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8 tips for business travel with your family

Business travel can be trying at the best of times, especially if it means weeks away from your partner and family. So what could be better than having them all come along for the ride?

If you think this sounds like a recipe for stress and anxiety, think again. A recent survey (by the School of Hospitality and Tourism Management at the University of Surrey) found those who travel frequently on business often miss out on key family milestones, feeling a sense of isolation and guilt at leaving their spouse and children behind. Additionally, the limited downtime between trips is often spent recovering from jet lag rather than fully participating in family life. Over time, this can lead to emotional distancing between family members and a perception of ‘loss of role’ – all of which sounds much more anxiety-inducing than taking your family on the road every now and then. So we say it’s time to take the plunge. Here are eight top tips to help keep you sane.

Start slow

Travelling for business is much more straightforward when there is only you to think of, but as the above points demonstrate, the consequences of long-term travel can be severe. If you want to throw a little family time in to the mix, start with a trip that won’t be too taxing – like a one or two-nighter you can tag onto a weekend – and see how it works out. If all goes well, you can try something longer next time.

Make the most of extended family

In today’s hyper-connected world, many of us are fortunate enough to have family members dotted around the globe. Combining a business trip with a visit to far-flung relatives is an excellent chance for you and your kids to spend time with family members you rarely see. If you’re lucky, they might even offer to babysit or show off their local neighbourhood, freeing up time for you to work unhindered before a big family get together.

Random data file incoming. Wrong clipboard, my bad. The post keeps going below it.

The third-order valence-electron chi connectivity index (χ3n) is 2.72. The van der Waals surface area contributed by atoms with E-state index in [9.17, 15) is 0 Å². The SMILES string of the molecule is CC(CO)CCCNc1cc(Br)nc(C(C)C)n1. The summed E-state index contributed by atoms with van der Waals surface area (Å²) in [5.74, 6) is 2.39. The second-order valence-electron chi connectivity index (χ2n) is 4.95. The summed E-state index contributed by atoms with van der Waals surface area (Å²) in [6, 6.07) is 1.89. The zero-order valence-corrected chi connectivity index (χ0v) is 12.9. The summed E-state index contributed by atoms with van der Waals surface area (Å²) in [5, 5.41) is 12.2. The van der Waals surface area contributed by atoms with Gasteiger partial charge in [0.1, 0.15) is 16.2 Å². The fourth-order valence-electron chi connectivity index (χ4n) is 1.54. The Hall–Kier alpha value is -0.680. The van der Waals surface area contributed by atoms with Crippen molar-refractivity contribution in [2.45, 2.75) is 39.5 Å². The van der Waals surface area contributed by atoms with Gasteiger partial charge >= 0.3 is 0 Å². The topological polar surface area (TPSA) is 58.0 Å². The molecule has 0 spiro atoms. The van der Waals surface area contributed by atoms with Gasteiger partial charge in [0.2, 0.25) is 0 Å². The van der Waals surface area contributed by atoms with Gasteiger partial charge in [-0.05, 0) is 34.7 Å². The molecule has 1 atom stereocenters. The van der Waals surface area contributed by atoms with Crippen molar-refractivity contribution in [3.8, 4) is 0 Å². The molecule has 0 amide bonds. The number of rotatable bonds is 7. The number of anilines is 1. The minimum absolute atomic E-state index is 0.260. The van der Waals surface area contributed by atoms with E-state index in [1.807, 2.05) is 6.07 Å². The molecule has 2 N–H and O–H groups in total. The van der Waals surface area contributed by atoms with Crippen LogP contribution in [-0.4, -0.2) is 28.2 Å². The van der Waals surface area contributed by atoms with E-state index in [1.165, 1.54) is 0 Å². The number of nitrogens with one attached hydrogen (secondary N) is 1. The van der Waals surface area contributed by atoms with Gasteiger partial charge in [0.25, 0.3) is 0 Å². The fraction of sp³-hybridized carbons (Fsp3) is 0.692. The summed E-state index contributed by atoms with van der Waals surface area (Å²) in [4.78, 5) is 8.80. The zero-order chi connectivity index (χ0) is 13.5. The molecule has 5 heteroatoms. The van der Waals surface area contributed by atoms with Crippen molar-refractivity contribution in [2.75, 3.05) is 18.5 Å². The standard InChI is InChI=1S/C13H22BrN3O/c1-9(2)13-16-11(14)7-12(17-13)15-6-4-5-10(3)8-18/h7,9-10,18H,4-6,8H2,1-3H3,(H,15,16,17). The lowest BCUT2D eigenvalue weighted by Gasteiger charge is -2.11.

Manage expectations

If travelling with your family means you might have to skip a few after-work drinks or social events, so be it. As long as your colleagues and clients are aware of your circumstances in advance, they’ll understand. Try and arrange your schedule so you can attend at least one evening function, especially if your hosts have gone to a lot of effort. But other than that, enjoy the freedom to spend time with your family as you wish.

Educate them!

Depending on your line of work, a business trip with your kids in tow could be an excellent learning opportunity. Can you arrange for them to sit in the audience while you present your keynote speech; accompany you on a construction site visit with high-vis jackets and hard hats, or let them see the inner workings of a factory? If it’s possible, make it happen! They’ll be talking about it for weeks.

Plan wisely

It goes without saying that not all business travel is conducive to having family along. If you know there will be late nights, delicate negotiations and a few frayed tempers, save the family adventure for a future trip. Conferences, progress visits or one-off presentations are likely to offer more chances for downtime than anything complex or fraught. Wait for the right opportunity to present itself.

Consider accommodation

Travelling for a week or more? Perhaps your partner and children would appreciate a home from home, rather than a hotel room – especially if you’re stuck in a region without too many nearby attractions. It’s easy enough to find an apartment or house rental online, and these are more likely to be set up with the mod cons today’s kids are used to, not to mention the space to run around and let off steam.

Keep them in the loop

Make sure everyone in the family knows what to expect from the start: how long you’ll be travelling for, what will happen when you arrive, how the days will be structured, and most importantly, when you’ll be available to spend time with them. If you know you’ll be popping in and out to take calls, send emails or may even have to leave at short notice, let everyone know that’s a possibility in advance.

Surprises are good

Despite your good intentions, there are bound to be a few hiccups. Meetings will over-run, flights will be delayed, promised attractions will be unexpectedly closed. But any disappointments along the way can be salvaged with a surprise finale. This could be anything from a blowout trip to a theme park to a budget family picnic on the beach – the important thing is that no-one knows anything about it and you’re finally all together without interruptions.

By Maxine Sheppard



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